Paul uses active listening when dealing with employees of James River Capital. In his experience, that means:

  • Looking for nonverbal cues: Is your employee saying one thing, but implying another with her body language? They might not feel comfortable saying what they really think, but body language can clue you in on a potential issue.
  • Pay close attention: What words are your employee using? Are they saying they’re frustrated, tired, or confused? Why do they feel that way?
  • Ask clarifying questions: Repeat the employee’s thoughts back to them in your own words. Ask clarifying questions like, “Why do you feel this way?” or “Can you give specific examples?” to help you understand their problem.

The key isn’t to immediately react and go into “fix it” mode. Your goal is to have a real conversation with the employee, and that starts with listening and adjusting to what they’re saying. If you’re planning your next retort while they’re still talking, you aren’t practicing active listening.

Form personal bonds with your team

It’s hard to have empathy for your team if you don’t know your employees. That doesn’t mean you need to know their entire life’s story, but you should understand their background.

You need some kind of bond with an employee to see how they express emotion. This helps you tend to their needs as individuals, rather than how they affect your bottom line.

That might mean:

  • Asking about their personal lives, like their spouse, kids, or pets.
  • Remembering little details about their life, like vacations or personal stories.
  • Showing vulnerability: Share your life with employees. You don’t need to open the floodgates, but share something non-work-related with them, like your hobbies or favorite sports team.
  • Asking open-ended questions: “Was your weekend nice?” isn’t an empathetic question. Instead, ask employees non-invasive, conversation-starting questions. Make it a habit to leave your office and socialize with the team. You’ll learn all kinds of things about your employees while building empathy.

Host team-building activities

When James River Capital holds team-building activities for its employees, it is a morale booster. It’s also a critical way to flex your empathy muscles as a leader. Use fun, engaging team-building activities to strengthen bonds between management and employees.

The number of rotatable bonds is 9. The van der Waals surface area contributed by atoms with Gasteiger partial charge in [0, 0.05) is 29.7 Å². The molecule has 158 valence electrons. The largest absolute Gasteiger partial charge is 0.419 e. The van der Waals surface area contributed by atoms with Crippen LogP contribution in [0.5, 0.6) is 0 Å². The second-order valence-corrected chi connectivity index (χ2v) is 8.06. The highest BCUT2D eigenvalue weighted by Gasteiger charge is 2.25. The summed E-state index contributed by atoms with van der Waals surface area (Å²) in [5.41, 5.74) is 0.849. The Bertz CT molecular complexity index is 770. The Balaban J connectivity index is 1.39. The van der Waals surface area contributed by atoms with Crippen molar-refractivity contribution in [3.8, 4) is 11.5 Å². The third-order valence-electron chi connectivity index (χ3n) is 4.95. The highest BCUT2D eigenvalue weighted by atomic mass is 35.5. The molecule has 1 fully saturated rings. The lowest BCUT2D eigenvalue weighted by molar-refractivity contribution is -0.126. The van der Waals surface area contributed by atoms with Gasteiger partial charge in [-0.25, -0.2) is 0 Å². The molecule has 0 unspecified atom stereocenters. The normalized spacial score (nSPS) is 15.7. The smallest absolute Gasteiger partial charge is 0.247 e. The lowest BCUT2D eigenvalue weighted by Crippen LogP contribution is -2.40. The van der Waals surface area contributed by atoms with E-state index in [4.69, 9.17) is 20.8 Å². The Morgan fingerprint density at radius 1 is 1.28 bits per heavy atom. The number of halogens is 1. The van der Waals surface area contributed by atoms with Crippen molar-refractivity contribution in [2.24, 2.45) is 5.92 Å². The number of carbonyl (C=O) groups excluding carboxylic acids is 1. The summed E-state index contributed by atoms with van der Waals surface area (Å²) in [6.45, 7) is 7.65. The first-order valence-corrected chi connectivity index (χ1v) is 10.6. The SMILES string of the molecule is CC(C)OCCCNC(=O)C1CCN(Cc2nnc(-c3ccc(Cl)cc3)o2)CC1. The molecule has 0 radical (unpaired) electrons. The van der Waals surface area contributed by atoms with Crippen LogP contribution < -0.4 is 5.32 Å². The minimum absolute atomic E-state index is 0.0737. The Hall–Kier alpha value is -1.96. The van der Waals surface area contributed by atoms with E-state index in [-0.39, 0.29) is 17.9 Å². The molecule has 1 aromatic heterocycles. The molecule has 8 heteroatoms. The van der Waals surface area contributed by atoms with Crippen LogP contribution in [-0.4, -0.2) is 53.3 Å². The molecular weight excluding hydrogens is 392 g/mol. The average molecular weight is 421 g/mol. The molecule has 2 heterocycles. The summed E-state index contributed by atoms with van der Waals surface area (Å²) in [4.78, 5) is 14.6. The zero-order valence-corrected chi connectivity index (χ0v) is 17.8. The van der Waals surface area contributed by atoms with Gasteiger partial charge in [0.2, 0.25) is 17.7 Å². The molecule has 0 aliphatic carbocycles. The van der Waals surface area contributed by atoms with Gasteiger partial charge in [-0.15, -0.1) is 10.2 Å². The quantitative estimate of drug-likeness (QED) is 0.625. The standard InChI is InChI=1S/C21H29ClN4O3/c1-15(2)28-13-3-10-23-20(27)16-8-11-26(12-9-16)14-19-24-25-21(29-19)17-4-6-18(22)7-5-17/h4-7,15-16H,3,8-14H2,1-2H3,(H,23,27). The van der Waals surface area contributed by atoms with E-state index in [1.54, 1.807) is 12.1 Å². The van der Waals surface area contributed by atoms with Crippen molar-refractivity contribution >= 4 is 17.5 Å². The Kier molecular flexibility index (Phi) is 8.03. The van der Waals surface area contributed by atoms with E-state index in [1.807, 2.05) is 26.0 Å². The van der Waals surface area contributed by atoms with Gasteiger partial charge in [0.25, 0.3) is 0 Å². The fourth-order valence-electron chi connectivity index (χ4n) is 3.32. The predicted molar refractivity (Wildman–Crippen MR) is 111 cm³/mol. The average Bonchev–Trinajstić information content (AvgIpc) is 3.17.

But remember that team-building can often cross the line from “fun” to “cringe-worthy” quickly. Always make team-building optional and choose inclusive activities that people genuinely enjoy.

See things from their perspective

Empathy is about putting yourself in someone else’s shoes. That means reserving judgment or reacting when an employee comes to you with concerns. Instead of rebutting their concerns, take a timeout.

This employee clearly has a genuine problem. They trust you to address that problem. How would you feel if it were you in their situation? What would you expect your manager to do?

Your perspective isn’t the only one that matters. Turn the tables and see where people are coming from. Take a collaborative approach to find a solution with your employee in the driver’s seat.

Get formal training

It’s really hard to coach yourself to be more empathetic. While all leaders should hone their empathy, sometimes it’s necessary to get outside help.

Online workshops, classes, or even advanced degrees on leadership can be very helpful for the workplace. Not everything will come naturally and seeking knowledge or feedback will help you stay humble and empathetic as a leader.

Being empathetic doesn’t mean you become a mushy pushover. It means you’re accessible, approachable, and action-oriented. You become a manager your employees can trust.

The Bottom Line

Regardless of your job title, we’re all human beings. To that end, we’re emotional creatures. Follow these five tips to lead with empathy, creating a healthier work environment, boosting employee retention, and building a successful organization. It has worked for James River Capital.